http://www.nbclosangeles.com/news/lo...191200561.html

    And of the witnesses who testified in the case against his training partner, non actually saw her kick the alleged victim.
    http://www.guardian.co.uk/world/2013...orner-training
    “Love all, trust a few, do wrong to none.” William Shakespeare

  9. #49

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    Quote Originally Posted by Buzz View Post
    The two women shot by Torrence police by mistake are alive and recovering.
    http://www.nbclosangeles.com/news/lo...191200561.html

    And of the witnesses who testified in the case against his training partner, non actually saw her kick the alleged victim.
    http://www.guardian.co.uk/world/2013...orner-training
    The father of the man who was allegedly kicked said his son told him about being kicked when he was released (the son had red marks on the side of his face). The father's description of what the son told him matches exactly what Dorner said he witnessed. Also, one of the witnesses who testified for the police at the hearing was caught in a lie. He claimed that he told Dorner to straighten his tie, but photos from the day showed Dorner wasn't wearing one. Despite that, the hearing officers held that Dorner and the father were not credible, but the other witnesses were. When Dorner appealed his firing to the court system, the judge there admitted that he could not tell if the victim was kicked, but the judge could not substitute his own findings; he had to accept the findings that the hearing officers made.

    A couple of people I know with very good contacts inside the LAPD say the inside scoop is that everyone knows Dorner got screwed and the DVD of the hearing is pretty damning. Supposedly the DVD was among the things sent to Anderson Cooper.

  10. #50

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    Quote Originally Posted by agalisgv View Post
    I hope there is justice for the two women murdered, and for the victims brutalized by the police which Dorner witnessed, but I doubt it.
    Which murdered women? I only have heard of one murdered woman in relation to the Dorner case -- Ms. Quan.
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  11. #51

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    Here is an op-ed from CNN. Whether Dorner was wronged or not (and very likely he was) while working for LAPD, he is not the one that deserves sympathy at this time. He had other alternatives. He was too full of hatred to realize that. The families of the victims need the sympathy at this time.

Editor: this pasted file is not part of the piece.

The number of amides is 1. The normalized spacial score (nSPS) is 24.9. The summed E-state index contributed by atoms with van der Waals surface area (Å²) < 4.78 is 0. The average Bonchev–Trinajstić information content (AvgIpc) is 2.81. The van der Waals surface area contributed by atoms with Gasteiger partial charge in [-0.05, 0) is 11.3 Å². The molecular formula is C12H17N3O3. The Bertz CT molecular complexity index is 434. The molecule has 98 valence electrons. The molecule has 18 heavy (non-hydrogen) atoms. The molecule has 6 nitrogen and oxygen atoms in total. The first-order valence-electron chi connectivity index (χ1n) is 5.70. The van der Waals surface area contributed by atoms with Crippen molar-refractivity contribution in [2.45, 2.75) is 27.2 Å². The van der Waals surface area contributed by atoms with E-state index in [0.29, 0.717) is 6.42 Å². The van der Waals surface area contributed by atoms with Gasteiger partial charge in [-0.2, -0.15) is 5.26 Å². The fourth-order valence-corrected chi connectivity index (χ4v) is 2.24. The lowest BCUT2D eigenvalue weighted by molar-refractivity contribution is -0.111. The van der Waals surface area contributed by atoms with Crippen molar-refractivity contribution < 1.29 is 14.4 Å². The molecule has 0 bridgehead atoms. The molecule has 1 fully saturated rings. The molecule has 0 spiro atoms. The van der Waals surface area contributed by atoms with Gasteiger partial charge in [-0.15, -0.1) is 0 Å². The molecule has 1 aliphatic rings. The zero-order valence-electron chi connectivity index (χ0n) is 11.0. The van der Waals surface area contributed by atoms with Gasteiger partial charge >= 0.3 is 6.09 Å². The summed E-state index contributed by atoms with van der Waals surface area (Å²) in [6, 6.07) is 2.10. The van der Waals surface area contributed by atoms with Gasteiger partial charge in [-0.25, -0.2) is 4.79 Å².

http://www.cnn.com/2013/02/13/opinio...html?hpt=hp_c2

  12. #52

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    Quote Originally Posted by Vash01 View Post
    Here is an op-ed from CNN. Whether Dorner was wronged or not (and very likely he was) while working for LAPD, he is not the one that deserves sympathy at this time. He had other alternatives. He was too full of hatred to realize that. The families of the victims need the sympathy at this time.

    http://www.cnn.com/2013/02/13/opinio...html?hpt=hp_c2
    It's interesting to read that from Van Jones.

    Unfortunately, I disagree with his fundamental premise. To ask questions about Dorner's history with the LAPD does not mean I am being unsympathetic to Dorner's victims or supporting Dorner's conduct. Those issues are not mutually exclusive. The LAPD has a checkered past, and the consent decree with the Department of Justice was supposed to fix a lot of things. But if there is still a thin blue line that protects its own and punishes whistleblowers, we still have a problem.

    Moreover, this past week opened a lot of eyes to aspects of the LAPD that I don't think people had realized. In the post-9/11 world, local police departments have become increasingly militarized. Seeing a bunch of cops with semi-automatic rifles scared a lot of people, and the shooting of the women delivering newspapers raised even more red flags about police accountability. If you look at the pictures of Dorner's gray pickup truck, the racks on top of the cab should have been enough to tell the police that the bright blue pickup the women were driving was not the right truck. And then to see how many bullets were fired at the back of the truck (there are at least two dozen bullet holes visible in the photo), it raises questions about whether the police were out of control.

    And there are questions about how the police handled the situation at the cabin. The police have said they did not intentionally burn the cabin. However, early in the stand-off, radio picked up someone saying "burn that goddamn house down." And when the tear gas was deployed, the radio reported that they had deployed "burners." The gas used apparently was pyrotechnic tear gas, which is flammable.

  13. #53
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    Quote Originally Posted by reckless View Post
    It's interesting to read that from Van Jones.
    Yes, very interesting indeed.

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    Quote Originally Posted by reckless View Post
    Unfortunately, I disagree with his fundamental premise. To ask questions about Dorner's history with the LAPD does not mean I am being unsympathetic to Dorner's victims or supporting Dorner's conduct. Those issues are not mutually exclusive.
    Exactly. I had actually replied to the CNN piece earlier, saying pretty much the same thing.

  15. #55
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    Quote Originally Posted by Vash01 View Post
    Here is an op-ed from CNN. Whether Dorner was wronged or not (and very likely he was) while working for LAPD, he is not the one that deserves sympathy at this time. He had other alternatives. He was too full of hatred to realize that. The families of the victims need the sympathy at this time.